Mr. Chairman, I am strongly in sympathy with the spirit and philosophy back of this bill. If we were living in a different kind of world, I would certainly be in favor of complete civilian control in this matter, but unfortunately we are living in a world in which the existence of the United States is threatened every day, and the United States survival in my opinion should come first in our thinking with respect to this bill, and that basically is what bothers me about this sentence.

I believe the Secretary of Defense should decide what weapons systems should go to this new agency. At the very least I would like to see that word “may” contained in line 9 changed to “shall." I would prefer to see that entire sentence clarified and amplified in such a way as to make it clear that in order to assure adequate military consideration of these problems we would not have to go every time to the President.

Senator GREEN. That would change the meaning considerably. Mr. NORTON. Yes, sir, it would. Senator GREEN. “May” is permissive action by the Department of Defense and if you say "shall," then you are giving direction to the Department of Defense, are you not?

Mr. WEISL. The Agency "shall."
Senator GREEN. Yes, I understand.
Mr. WEISL. The new Agency.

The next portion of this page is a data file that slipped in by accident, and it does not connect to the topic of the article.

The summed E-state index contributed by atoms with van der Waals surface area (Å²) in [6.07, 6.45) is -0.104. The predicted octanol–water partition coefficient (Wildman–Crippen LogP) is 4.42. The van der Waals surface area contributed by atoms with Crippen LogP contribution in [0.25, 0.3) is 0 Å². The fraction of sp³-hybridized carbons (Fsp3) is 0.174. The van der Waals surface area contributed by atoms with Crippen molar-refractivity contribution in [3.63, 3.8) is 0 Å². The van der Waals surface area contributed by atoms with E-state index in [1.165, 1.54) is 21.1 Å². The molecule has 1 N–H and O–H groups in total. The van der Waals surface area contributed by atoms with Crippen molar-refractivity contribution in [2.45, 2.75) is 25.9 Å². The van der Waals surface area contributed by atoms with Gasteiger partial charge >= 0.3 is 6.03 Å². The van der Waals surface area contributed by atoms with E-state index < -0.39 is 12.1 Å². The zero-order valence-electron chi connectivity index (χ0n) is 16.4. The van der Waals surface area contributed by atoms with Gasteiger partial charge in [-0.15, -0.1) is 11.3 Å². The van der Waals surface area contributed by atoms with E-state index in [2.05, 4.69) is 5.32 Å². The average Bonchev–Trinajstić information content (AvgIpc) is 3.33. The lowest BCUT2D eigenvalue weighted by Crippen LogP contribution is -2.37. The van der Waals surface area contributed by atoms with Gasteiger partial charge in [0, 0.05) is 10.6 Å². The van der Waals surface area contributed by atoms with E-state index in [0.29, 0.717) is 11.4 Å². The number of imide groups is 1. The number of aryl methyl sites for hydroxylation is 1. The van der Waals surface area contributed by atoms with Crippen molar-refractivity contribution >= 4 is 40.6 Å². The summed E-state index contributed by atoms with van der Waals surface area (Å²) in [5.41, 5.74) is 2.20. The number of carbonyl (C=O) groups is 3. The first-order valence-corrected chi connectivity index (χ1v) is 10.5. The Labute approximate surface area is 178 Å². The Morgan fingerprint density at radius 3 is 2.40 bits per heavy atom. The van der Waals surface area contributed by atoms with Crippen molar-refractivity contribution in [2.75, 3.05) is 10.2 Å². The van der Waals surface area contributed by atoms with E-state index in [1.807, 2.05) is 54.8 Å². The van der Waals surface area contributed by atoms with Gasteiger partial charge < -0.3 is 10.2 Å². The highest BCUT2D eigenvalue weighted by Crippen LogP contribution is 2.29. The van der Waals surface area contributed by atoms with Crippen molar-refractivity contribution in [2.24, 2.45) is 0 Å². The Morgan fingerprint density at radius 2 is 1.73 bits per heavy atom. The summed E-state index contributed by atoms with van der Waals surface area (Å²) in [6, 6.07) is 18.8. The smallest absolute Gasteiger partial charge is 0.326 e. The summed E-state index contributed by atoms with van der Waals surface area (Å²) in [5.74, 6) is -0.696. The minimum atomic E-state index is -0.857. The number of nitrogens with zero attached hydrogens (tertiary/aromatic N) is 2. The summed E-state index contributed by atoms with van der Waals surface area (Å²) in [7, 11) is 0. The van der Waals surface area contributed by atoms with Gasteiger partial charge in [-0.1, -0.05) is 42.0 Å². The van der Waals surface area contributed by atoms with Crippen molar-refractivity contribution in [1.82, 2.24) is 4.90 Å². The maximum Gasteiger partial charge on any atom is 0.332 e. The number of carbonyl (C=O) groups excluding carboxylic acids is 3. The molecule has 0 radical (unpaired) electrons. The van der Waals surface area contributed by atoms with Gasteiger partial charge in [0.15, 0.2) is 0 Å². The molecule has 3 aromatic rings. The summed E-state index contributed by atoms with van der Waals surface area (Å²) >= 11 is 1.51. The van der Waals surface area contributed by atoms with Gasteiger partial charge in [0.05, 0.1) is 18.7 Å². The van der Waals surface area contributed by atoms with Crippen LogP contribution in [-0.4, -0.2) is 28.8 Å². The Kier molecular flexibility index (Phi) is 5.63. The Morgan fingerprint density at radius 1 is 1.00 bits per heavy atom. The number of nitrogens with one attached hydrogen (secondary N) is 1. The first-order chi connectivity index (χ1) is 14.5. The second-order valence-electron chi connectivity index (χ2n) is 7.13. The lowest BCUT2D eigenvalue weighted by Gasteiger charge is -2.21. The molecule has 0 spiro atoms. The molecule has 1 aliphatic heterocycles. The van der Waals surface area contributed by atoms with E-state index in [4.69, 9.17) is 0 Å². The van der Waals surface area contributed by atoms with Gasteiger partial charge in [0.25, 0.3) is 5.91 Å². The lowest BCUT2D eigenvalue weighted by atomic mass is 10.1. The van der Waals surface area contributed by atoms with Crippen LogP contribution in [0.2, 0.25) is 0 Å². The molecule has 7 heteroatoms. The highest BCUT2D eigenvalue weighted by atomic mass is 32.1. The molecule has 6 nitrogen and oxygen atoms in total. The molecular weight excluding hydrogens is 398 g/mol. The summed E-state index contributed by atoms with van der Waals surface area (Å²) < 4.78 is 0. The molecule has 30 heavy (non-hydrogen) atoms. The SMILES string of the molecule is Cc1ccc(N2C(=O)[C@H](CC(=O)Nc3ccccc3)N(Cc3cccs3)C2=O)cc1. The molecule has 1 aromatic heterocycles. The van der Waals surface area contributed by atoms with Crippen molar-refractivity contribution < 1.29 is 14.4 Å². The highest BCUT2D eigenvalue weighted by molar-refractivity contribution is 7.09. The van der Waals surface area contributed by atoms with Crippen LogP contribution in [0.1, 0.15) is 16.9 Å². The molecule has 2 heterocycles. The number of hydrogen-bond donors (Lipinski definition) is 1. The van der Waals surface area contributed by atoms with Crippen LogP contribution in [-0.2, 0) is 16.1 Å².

Senator GREEN. The Agency may act in cooperation with or on behalf of the Department of Defense, and you are proposing that it say “The Agency shall act in cooperation with or on behalf of the Department of Defense.

It directs that action be taken.
Mr. NORTON. That is correct, yes, sir.
Senator GREEN. On the part of the Department of Defense.
Mr. NORTON. That is correct.

Senator GREEN. So it is not permissive. It is a command to the Department of Defense.

Mr. NORTON. It is a command, yes.
Senator GREEN. You believe it should be?
Mr. NORTON. I believe it should be, yes.
Senator GREEN. That is your recommendation?
Mr. NORTON. That is my recommendation.
Senator MUNDT. Will the chairman yield for a question?
Senator GREEN. Yes, if it is on this point.
Senator Mundt. Yes, on this point, on this word.